The Misremembered Man is a beautifully rendered portrait of life in rural Ireland which charms and delights with its authentic characters and gentle humor. This vivid portrayal of the universal search for love brings with it a darker tale, heartbreaking in its poignancy.
When the cover of the The Misremembered Man by Christina McKenna flashed up on the Kindle's screensaver two things happened:
- I bought the book based on the interesting title and pretty cover and;
- Amazon's ad executives had another reason to pat themselves on the back for orchestrating another successful attack on my wallet.
Now literary fiction isn't usually my thing anyway - in fact, it's usually my experience that titles with more interesting descriptions than this one can result in some frustratingly mind-numbing stuff. And don't think for a minute that when I finally got around to cracking open The Misremembered Man and realized that it was a staunch member of the dreaded literary fiction camp that I didn't contemplate cutting and running onto the next title on my list.
This desire to move on was amplified by the adjective laden opening chapters. Thankfully though, the overly descriptive style of the first few pages is tampered down once the stage has been set and the stories of both the weathered, rough-edged Jamie, and the spinster Lydia begins. Centered on each of these characters search for companionship using the classifieds section of the local newspaper, McKenna adeptly weaves in a poignant critique of the church and their gross abuses of children in the Irish orphanages in the 1930's while introducing some truly colorful characters along the way.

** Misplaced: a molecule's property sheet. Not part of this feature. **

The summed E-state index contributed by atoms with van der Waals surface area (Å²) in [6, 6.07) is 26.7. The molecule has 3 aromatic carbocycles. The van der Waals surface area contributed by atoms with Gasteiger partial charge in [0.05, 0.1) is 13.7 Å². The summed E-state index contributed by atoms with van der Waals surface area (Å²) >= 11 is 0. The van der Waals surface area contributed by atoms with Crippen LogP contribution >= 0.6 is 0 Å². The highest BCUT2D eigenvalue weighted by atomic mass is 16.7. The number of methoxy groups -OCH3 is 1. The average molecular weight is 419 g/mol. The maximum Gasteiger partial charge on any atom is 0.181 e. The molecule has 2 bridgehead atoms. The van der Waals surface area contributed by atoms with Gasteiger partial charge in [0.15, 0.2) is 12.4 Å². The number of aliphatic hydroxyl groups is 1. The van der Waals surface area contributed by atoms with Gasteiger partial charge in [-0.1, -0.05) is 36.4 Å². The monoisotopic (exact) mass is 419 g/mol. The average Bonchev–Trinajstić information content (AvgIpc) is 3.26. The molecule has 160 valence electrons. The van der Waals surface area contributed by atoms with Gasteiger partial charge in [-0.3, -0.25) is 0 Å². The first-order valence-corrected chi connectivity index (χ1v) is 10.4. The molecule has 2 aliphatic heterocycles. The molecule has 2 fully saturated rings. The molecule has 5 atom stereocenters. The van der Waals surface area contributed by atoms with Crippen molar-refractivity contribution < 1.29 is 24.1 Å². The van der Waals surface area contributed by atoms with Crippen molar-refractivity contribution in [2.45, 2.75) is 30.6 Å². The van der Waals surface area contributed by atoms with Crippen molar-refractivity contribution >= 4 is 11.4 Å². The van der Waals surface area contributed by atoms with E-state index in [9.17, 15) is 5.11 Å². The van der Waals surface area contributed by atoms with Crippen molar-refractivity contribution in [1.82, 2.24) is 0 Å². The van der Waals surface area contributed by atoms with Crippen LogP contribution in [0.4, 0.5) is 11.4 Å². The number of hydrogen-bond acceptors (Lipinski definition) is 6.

Bottom Line: Pick up The Misremembered Man if you have an interest in cultural books about Ireland, love this genre, or you liked titles like A Friend of the Family or Mariana, (although, in my humble opinion, this title is leaps and bounds better than either of those). Avoid it if you're searching out romance or humor as this title is really has very little to offer in either category even though the too short summary would lead you to believe otherwise.